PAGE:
Fables d'Ésope, Ornées de Cent Huit Figures d'apres Barlow, Tomes Premier et Second
. Chez Gueffier jeune , Chez Guefflier jeune . Paris (Bodemann identifier 187.2 )
Language note: French
PA3855.F5 1801 (Carlson Fable Collection, BIC bldg)
Language note: French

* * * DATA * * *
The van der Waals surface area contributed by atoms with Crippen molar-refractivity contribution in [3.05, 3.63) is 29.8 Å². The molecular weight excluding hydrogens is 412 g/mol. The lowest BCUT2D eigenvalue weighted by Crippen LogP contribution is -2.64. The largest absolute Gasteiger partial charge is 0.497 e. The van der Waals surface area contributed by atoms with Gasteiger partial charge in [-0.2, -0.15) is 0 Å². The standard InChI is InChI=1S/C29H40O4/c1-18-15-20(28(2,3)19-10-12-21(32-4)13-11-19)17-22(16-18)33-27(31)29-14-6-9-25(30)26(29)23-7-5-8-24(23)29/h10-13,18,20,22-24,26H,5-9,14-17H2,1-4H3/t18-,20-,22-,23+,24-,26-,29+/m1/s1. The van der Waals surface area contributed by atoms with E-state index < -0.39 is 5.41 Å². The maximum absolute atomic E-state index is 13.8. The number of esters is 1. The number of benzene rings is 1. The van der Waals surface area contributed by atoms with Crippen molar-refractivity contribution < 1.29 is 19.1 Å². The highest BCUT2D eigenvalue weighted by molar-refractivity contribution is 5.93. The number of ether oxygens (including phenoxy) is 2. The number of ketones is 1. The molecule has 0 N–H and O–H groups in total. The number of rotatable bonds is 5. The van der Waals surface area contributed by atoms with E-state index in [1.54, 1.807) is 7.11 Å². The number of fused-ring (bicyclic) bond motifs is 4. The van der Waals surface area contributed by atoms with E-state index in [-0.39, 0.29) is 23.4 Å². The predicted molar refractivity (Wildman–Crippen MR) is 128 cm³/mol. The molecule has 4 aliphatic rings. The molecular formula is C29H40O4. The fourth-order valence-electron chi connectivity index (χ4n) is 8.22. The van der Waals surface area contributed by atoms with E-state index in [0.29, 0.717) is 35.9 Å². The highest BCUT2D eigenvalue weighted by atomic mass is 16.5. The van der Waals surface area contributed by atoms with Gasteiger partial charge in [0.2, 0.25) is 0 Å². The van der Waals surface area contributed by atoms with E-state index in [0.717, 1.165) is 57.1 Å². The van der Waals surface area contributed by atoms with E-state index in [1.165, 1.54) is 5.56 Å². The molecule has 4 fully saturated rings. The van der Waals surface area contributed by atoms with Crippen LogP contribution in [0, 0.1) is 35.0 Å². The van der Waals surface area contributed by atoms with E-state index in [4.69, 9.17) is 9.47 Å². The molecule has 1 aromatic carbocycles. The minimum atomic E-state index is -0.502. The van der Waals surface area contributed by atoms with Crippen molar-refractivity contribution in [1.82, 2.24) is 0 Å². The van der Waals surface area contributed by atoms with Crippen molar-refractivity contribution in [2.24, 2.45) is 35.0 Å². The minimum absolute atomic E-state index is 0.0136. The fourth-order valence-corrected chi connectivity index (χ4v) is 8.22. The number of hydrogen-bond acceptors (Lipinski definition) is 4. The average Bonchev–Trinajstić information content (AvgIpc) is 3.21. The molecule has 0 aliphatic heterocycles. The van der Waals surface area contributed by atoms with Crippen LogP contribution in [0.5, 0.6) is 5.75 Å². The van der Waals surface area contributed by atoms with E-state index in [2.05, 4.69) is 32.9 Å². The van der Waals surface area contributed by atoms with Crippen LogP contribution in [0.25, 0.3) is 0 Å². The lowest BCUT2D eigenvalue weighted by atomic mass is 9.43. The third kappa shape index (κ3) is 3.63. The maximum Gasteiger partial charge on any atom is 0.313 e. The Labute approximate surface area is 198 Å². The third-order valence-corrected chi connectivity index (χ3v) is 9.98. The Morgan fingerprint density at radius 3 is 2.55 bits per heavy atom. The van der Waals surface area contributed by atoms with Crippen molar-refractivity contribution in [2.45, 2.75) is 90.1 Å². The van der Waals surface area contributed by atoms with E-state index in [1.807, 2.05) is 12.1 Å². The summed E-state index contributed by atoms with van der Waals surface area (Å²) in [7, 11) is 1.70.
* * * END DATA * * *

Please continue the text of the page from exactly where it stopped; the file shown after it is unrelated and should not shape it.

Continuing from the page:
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This is a landscape-formatted presentation of 107 fables, with two title-pages but just one frontispiece. The frontispiece makes a good comparison point with the frontispiece for Barlow's original 1666 version. The lion prominent there is less prominent here, and the face of Aesop has undergone some softening. This book makes for fascinating comparisons both with the original Barlow and with my later (1810?) French version, Bodemann #187.5. There are here, for example, no illustrations to scenes in the life of Aesop, as there are in the 1810? version. The pages here are very thin; frequently two pages are stuck together. This book follows a standard formula: full-page illustration on the left and the French prose fable with moral on the right, with a page number in the upper right. The second volume, here bound with the first, continues its pagination. Though I have to work somewhat from memory, these are clearly Barlow's designs, many of them with a great deal of Barlow's strength. There's a certain shading or softening added that loses Barlow's strength. Metzner notes that La Fontaine's fables are thoroughly excluded. Let me mention in particular the errors and curiosities of this volume and then the strongest of its illustrations. The book is dated in An IX -- 1801. There is significant writing on 41 of Volume I and on the page facing the title-page of Volume II. XIV on 47 should be XXIV. XXII on 51 should be XXVI. Fable XXXVI has in its title Renad for Renard. Page 89 in Volume I reads 99. Volume II is missing page 7 (Fable LIV). 57 is used twice for a page: Fable LXXIII is really on 55 in Volume II. The Roman Numerals here avoid the simple C for some reason. Thus 100 here is XCX. My prize among the illustrations goes to X: The Wolf in a Lamb's Skin. As in the later French version of 1810? it is easy to see and feel the imprint that the printing press made on each of the pages here.